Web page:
Explore the soundscape

Take a spin around the project! It’s completely interactive with audio intact.

The challenge

As a second-year student at IIT Guwahati, we had our first-semester thesis project for four months. I worked under Dr Abhishek Shrivastava to represent the various dialects, demographics, and recordings of the Assamese language in a suitable medium.

The project was based on an ongoing research project at the time, under Dr Priyankoo Sarmah, which studied the effects of socio-linguistic factors on vowel pattern variation across different dialects of Assamese.

TLDR, to create a soundscape interface derived from the data from a research project for anyone to access and interpret.


The research report

The original report from the research is now published and available over at ResearchGate.

I spent around a couple of weeks going through this report multiple times, understanding phonetics and how linguistics works. There were a few things that could be easily represented for the end-user, including:

Audio recordings
Dialect mapping
Level of pride data
Lexical variations

A term first coined by the Canadian composer R. Murray Schafer, a soundscape is a sonic landscape. It is the total acoustic values related to a specific place. Soundscapes can be understood only through peoples’ perceptions. Information can easily be interpreted when we create an abstraction with the sounds from the soundscape. Data is inherently difficult for the human brain to understand and retain. Most adults can store between 5 and 9 items in their short-term memory.

I also spent time on the basics of data visualisation, because at the core, a soundscape is an auditory depiction of data.

Existing designs

I came across 2 soundscapes which had good interactions and depicted auditory information in a creative design.

Soundsslike Project
Soundsslike used small dots as identifiers for sounds. On click, it plays the audio along with details about the place.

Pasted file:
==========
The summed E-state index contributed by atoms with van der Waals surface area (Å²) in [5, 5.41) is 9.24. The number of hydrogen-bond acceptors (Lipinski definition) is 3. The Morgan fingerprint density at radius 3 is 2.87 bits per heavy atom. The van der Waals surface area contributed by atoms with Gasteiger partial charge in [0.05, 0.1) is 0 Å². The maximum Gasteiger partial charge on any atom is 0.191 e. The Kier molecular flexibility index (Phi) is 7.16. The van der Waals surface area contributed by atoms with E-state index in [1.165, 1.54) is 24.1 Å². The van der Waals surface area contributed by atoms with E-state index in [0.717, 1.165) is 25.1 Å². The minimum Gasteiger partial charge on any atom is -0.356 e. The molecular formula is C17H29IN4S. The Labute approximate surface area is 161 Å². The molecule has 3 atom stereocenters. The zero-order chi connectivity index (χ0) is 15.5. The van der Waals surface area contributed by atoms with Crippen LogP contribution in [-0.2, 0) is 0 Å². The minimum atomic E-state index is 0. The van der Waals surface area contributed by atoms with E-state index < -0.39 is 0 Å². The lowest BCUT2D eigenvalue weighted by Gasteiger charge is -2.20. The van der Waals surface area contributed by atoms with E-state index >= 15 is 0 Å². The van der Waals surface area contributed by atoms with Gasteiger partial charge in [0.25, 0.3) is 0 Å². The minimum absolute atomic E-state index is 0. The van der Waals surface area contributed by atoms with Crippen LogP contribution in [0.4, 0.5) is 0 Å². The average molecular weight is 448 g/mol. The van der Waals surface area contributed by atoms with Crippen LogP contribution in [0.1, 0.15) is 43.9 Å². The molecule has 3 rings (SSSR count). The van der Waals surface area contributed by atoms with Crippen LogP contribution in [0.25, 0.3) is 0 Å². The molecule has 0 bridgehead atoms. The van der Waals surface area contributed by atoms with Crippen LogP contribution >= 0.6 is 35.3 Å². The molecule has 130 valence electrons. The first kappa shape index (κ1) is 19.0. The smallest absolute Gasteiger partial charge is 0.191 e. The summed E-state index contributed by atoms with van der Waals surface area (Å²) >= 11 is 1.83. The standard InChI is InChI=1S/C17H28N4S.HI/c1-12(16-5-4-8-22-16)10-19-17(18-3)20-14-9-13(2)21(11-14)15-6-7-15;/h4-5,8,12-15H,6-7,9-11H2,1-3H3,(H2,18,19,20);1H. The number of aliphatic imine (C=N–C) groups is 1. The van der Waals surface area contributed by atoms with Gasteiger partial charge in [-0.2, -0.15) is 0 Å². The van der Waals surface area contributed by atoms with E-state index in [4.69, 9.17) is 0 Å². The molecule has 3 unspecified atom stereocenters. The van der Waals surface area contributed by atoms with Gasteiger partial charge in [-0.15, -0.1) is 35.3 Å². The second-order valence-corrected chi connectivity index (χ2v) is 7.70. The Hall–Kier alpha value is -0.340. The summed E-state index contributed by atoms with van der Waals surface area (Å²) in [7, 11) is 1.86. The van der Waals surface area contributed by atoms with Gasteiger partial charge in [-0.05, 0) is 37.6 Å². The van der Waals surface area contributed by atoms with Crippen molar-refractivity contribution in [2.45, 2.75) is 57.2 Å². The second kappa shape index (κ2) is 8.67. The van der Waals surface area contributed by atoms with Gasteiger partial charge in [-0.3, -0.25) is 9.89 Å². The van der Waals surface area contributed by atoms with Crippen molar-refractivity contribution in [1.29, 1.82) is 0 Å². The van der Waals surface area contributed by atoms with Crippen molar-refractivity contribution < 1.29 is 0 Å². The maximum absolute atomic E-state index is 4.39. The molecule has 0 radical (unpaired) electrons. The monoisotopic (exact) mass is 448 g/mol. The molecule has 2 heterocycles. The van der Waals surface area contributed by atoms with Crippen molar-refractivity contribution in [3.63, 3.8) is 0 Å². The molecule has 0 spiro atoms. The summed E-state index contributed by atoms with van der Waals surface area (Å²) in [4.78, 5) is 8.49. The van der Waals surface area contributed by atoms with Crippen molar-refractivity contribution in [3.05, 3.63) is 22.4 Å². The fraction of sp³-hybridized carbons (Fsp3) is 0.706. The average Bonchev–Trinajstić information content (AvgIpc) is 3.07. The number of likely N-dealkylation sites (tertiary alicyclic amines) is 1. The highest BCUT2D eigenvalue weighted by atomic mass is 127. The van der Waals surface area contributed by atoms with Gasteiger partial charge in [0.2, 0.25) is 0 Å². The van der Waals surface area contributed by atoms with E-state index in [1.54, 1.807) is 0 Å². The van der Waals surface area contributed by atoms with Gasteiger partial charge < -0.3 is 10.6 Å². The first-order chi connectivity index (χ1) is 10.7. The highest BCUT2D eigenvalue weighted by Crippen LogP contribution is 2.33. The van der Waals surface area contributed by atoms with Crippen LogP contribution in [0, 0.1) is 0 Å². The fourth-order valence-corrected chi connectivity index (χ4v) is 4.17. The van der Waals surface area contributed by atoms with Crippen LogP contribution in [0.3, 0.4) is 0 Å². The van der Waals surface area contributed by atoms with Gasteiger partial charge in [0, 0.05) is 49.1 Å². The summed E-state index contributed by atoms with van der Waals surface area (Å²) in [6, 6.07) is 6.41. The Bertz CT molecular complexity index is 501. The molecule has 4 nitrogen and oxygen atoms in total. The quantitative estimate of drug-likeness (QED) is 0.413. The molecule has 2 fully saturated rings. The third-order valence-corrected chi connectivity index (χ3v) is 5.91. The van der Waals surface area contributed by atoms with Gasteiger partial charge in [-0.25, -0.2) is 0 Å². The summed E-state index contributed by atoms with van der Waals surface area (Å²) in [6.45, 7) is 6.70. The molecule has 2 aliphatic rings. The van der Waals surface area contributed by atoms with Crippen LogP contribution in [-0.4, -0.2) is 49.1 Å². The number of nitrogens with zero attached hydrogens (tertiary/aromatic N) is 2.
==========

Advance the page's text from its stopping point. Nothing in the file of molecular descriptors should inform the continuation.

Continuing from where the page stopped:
Hover over the image to see insights.
Soundscape World
They had a different approach. It consists of a player with multiple buttons and a lot more control of the audio. These were categorised into the nature of the sound. This design was completely different from Soundsslike.

Hover over the image to see insights.

The concept

I decided to divide the design into three sections. These had different colours, indicating the data is different from one another. I started with some concept sketches.

Dialects tab

The user can listen to speech recordings from various districts of Assam. These, when clicked, show a pop-up with multiple play buttons placed accurately.

Zoom screenshot

Listen tab

Shows the different dialects across the state. One can hover over a region to see what variety they speak, their popularity and how proud they are of their language.

Zoom screenshot

Words tab

Shows the distribution of lexical terms. Twelve terms were selected, which had multiple synonyms to study the usage of these words in different regions. We put these terms in a grid, and we showed the distribution using a gradient. The darker the shade, the more frequent the word was used in that region.

Zoom screenshot

Final designs

The platform was developed using HTML5, with Bootstrap 4 as the front-end framework for CSS. JavaScript, accompanied by the jQuery library, was used to handle the back-end of the website. It is currently hosted on GitHub pages.


This project was a game-changer for me. I had always wanted to start with WebD, and this project was enough motivation to get started with. I have come a long way since then, creating my website entirely from scratch.

Coming to the project, there were a few shortcomings that I could have done better.

  • Call to Action functions for the user is limited, and thus, interactions with the user are minimal.
  • Currently, there are no ways to upload audio by the user. This means our project data cannot be crowd-sourced.
  • The recordings are short and repetitive and hence doesn’t capture the user’s attention for long.

If given the time and energy, a function to record the user’s speech can be implemented. This would enhance user intractability and would also serve to crowd-sourced data. Moreover, this speech can be used to compare with other audio to determine their variety.